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2010 Artists

Tom Artin, trombone, has played throughout the U.S. and Europe with a number of world-renowned jazz groups, including the Smithsonian Jazz Repertory Ensemble and the Louis Armstrong Alumni All-Stars. He played lead trombone in Mel Tormé's big band and was also the house trombonist at Eddie Condon's jazz club in New York for nearly a decade. He currently leads his own sixteen-piece swing band, a traditional jazz band, and Standard Brass, an adventurous seven-piece jazz ensemble.

Laura Burns, violin, is a member of the Madison Symphony Orchestra and their HeartStrings quartet, which brings live interactive music programs to adults and children with disabilities. She also performs with many local groups including the Oakwood Chamber Players and the Wisconsin Chamber Orchestra. A dedicated teacher, Ms. Burns has taught middle and elementary school strings, and has been a faculty member of Summer Music Clinic (UW-Madison), Prelude Music Academy, and Music Makers, a program that offers violin instruction to economically disadvantaged children.

Soprano Kendra Colton sings “radiantly and vividly,” according to The New York Times. Trained in the U.S. and Europe, she appears regularly in solo recital, with symphony orchestras, and at major music festivals on both continents. She has developed a niche in the oratorios and sacred works of Bach, Brahms, Haydn, Handel, Mendelssohn, Mozart and Schubert, and is acclaimed equally for her performances of Handel and Mozart operas, as well as for her skill as an interpreter of contemporary music.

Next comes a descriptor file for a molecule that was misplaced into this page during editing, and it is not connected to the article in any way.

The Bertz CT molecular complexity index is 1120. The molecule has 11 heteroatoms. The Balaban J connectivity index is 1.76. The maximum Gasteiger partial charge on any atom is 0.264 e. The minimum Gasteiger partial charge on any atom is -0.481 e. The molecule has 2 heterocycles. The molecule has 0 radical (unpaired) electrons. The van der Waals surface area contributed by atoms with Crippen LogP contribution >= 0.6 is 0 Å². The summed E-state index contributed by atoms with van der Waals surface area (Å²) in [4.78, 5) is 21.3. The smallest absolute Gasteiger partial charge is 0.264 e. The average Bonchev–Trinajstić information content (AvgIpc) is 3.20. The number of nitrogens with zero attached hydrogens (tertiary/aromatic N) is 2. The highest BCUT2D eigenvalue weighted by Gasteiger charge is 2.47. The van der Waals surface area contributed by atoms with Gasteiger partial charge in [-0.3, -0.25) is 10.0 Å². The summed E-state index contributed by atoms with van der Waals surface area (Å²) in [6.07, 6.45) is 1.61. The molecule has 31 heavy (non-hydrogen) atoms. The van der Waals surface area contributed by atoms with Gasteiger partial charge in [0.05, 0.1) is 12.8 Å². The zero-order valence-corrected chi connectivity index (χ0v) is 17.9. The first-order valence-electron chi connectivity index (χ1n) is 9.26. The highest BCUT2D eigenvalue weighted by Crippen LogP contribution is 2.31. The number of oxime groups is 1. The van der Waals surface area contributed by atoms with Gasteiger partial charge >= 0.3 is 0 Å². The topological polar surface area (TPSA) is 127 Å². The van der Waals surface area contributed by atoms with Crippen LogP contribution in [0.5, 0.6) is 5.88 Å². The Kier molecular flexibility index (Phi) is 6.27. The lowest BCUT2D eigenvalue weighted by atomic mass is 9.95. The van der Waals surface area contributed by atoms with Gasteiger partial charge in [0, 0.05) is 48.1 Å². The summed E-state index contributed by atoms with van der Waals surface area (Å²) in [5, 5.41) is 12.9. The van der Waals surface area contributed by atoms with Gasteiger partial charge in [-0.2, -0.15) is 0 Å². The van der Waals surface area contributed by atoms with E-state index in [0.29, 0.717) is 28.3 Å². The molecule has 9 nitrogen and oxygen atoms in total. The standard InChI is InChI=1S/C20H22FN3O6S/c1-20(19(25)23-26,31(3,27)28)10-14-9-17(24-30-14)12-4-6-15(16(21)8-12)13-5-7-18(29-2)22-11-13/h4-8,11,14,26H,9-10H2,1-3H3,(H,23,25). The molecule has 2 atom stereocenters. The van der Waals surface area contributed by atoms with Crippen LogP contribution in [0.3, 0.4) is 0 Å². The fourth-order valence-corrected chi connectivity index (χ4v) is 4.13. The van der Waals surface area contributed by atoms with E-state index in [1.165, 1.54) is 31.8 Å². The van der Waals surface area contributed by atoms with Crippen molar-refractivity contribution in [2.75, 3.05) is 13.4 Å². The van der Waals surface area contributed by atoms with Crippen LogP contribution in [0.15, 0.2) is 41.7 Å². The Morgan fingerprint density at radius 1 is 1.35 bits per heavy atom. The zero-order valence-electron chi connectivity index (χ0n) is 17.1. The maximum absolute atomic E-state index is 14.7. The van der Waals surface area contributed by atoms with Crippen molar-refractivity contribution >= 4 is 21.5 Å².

Bassist Ross Gilliland has played with the Madison Symphony Orchestra, Wisconsin Chamber Orchestra, Con Vivo!, Oakwood Chamber Players, Bach Dancing & Dynamite Society, Madison Bach Musicians, and with his touring ska band. He holds undergraduate degrees in music and physics from UW-Madison, has just completed the Master's degree in Environmental Policy and Management at the University of Washington, and is currently serving an internship on environmental issues with the Obama administration.

Judith Gordon was selected as The Boston Globe’s 1997 Musician of the Year and received the New England Conservatory's 2009 Outstanding Alumni award. A specialist in chamber music, she has collaborated in performance and on recordings with many performers and composers. She performs and teaches regularly at festivals including Charlottesville (VA), Rockport (MA), and Music from Salem (NY), where she is an artistic co-director. She joined the faculty at Smith College in 2006.

Composer John Harbison, pianist and artistic co-director of the Token Creek Festival, is one of the nation's most distinguished artistic figures. Recipient of the Pulitzer, MacArthur, and Heinz awards, among many others, his recent works include Diamond Watch for two pianos, Double Concerto (Boston Symphony), Leonard Stein Anagrams (PianoSpheres), The Seven Ages (a Koussevitsky commission), and Mary Lou (Pittsburgh Youth Symphony). Current projects include a work for the Metropolitan Opera Orchestra and his fifth string quartet, for the 100th birthday of the Pro Arte Quartet. His operas The Great Gatsby and Winter's Tale are slated for release on CD later this year. Mr. Harbison has just completed a thirteen-year term as President of the Copland Fund and, after two seasons as Acting Artistic Director, is now Principal Guest Conductor of Emmanuel Music. He is Institute Professor at MIT.

Rose Mary Harbison, violin, is artistic co-director of the Token Creek Festival. Recent performances include Bach's D minor Partita, Harbison's Crane Sightings, and Schoenberg's Phantasy. She has been guest artist with the Santa Fe, Aspen, Tanglewood, and Berlin Festivals. With Rudolph Kolisch she founded the Kolisch Ensemble, and she is a founding member of Emmanuel Music Boston. Ms. Harbison taught at Brandeis and MIT, and was a Scholar at the Radcliffe Institute and winner of an Ingram-Merrill Award. She recently presented, with physicist Jack Fry, “Solving the Stradivarius Secret” at the Boston Museum of Science, illuminating Fry’s groundbreaking research into the acoustical properties of the world's finest violins, and she is featured on DVD in Kameschwar Wali's new book Cremona Violins: A Physicist's Quest for the Secrets of Stradivari.